And for a nation that had been living small and scared for so long, that sounded pretty great.

For what it’s worth, this is how fascist dictators are born. But of course, he was not the only politician to employ that message. Once he came right out and said those things, it emboldened the rhetoric of fear and mistrust from other corners. My own Congressman, Kevin Yoder sent out these really excellent mailings last fall:

GOP mailer

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Jesus. Who are we?

Or rather…who do we want to be? That’s what I keep thinking today. Because while hate and fear were sure not born on a September day 16 years ago, those events sure unleashed some darker forces in our midst.

Through my work in congregational transformation, I’ve learned and thought a great deal about the forces that keep us small and scared; factors that drive our churches into irrelevance and prevent us from living the gospel we are called to embody. At a training event, many years ago, one of the leaders asked the group to think about where our congregations were, what struggles we faced, what it would take to turn things around, etc… And then he said:

“What would you do if you weren’t afraid?”

For me, that was the moment the lights came on. I was there with a group of leaders from my church, and we dove headfirst into answering that question together. And from right then, everything changed. Of course, that one question didn’t make it all happen. But it was the right question to move us forward, to empower us to let go of some petty concerns, and allow our vision to be bigger than the anxieties of the present moment.

For our country, September 11 had the opposite effect. That day asked us a lot of questions, and I hate to say, we came up with all the wrong answers. The day asked “What are you afraid of?” Dying! “Who are you afraid of?” Everyone! “Who do you trust?” Whoever is loudest and meanest! “What can you do to change it?” Nothing, we are helpless!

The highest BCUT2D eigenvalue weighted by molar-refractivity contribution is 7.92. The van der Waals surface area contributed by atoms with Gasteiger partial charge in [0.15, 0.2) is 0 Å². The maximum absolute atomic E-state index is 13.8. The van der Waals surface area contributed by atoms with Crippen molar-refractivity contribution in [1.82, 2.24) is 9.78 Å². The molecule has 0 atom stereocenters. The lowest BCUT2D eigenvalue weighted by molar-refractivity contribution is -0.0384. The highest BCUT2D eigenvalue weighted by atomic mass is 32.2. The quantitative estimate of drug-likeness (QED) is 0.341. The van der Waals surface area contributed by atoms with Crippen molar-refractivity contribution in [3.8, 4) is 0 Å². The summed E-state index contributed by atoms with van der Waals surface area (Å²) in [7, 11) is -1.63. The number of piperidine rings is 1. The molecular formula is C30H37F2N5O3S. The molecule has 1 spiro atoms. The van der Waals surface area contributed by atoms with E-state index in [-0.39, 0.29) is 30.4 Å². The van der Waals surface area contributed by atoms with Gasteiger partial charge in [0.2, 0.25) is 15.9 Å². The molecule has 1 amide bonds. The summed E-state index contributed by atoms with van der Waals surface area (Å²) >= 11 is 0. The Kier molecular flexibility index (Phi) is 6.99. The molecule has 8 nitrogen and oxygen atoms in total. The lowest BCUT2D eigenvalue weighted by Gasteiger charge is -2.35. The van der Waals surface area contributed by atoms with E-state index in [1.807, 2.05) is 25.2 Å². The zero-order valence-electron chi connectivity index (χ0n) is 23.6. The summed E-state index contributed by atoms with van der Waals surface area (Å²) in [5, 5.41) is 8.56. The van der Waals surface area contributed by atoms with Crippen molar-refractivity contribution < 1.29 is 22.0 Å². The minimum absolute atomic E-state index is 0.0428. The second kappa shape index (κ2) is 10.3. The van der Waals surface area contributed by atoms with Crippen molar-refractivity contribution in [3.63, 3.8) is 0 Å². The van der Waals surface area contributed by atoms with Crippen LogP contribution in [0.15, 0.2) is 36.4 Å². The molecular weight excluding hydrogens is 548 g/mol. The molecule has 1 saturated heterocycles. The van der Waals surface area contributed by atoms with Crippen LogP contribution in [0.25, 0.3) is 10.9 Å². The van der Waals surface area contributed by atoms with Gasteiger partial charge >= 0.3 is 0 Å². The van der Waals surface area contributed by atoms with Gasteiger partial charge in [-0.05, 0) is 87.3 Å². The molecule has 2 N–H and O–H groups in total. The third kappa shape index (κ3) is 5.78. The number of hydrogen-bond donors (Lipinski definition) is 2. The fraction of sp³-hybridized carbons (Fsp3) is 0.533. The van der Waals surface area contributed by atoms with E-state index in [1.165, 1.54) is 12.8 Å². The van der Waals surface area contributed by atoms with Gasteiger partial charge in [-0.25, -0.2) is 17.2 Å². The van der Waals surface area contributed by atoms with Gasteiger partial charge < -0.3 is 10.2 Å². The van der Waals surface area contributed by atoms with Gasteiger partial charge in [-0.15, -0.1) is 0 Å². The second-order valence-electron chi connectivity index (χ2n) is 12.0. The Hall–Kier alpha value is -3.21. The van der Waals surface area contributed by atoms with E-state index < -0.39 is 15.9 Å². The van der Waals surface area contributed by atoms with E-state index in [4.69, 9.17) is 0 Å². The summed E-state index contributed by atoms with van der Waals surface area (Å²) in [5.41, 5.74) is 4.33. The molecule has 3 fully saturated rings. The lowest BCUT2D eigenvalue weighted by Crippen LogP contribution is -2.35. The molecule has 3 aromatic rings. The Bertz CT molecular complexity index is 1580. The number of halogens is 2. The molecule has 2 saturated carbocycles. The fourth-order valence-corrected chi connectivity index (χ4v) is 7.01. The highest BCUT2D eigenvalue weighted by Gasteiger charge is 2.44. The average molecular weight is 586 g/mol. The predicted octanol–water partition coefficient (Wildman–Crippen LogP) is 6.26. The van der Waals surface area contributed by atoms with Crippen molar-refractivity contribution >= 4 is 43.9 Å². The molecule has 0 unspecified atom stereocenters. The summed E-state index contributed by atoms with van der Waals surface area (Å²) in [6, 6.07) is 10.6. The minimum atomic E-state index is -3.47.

All the wrong answers.

I’m not saying there haven’t been some bright spots in our national story since then. But we have a President who clearly represents the very worst of us. Who, absurdly, obscenely, spoke in honor of victims and first responders at a memorial this morning, as the face and voice of the people… And I can’t help but grieve. Not only for the horrific event itself and the tragedy of lives lost; but for who we’ve become, and who we’ve chosen to lead us.

My deepest hope, my greatest prayer, is for leaders to step forward and ask us better, more life-giving questions. Like”What would you do if you weren’t afraid?” Or, maybe more to the point: “Who would you be if you weren’t afraid?”

For my money, I think we’d be a country that welcomes the stranger, embraces the immigrant, and shelters the refugee. That’s who we used to think we were, anyway. We’d be a land of opportunity, and place of religious freedom for all. We’d be less inwardly-focused, and a lot more benevolent with our many vast resources. Furthermore–we would value the land we live on, the land we claim is important to our story. And we would make a little more room for the questions that have no easy answers.

We could be many things, if we weren’t afraid.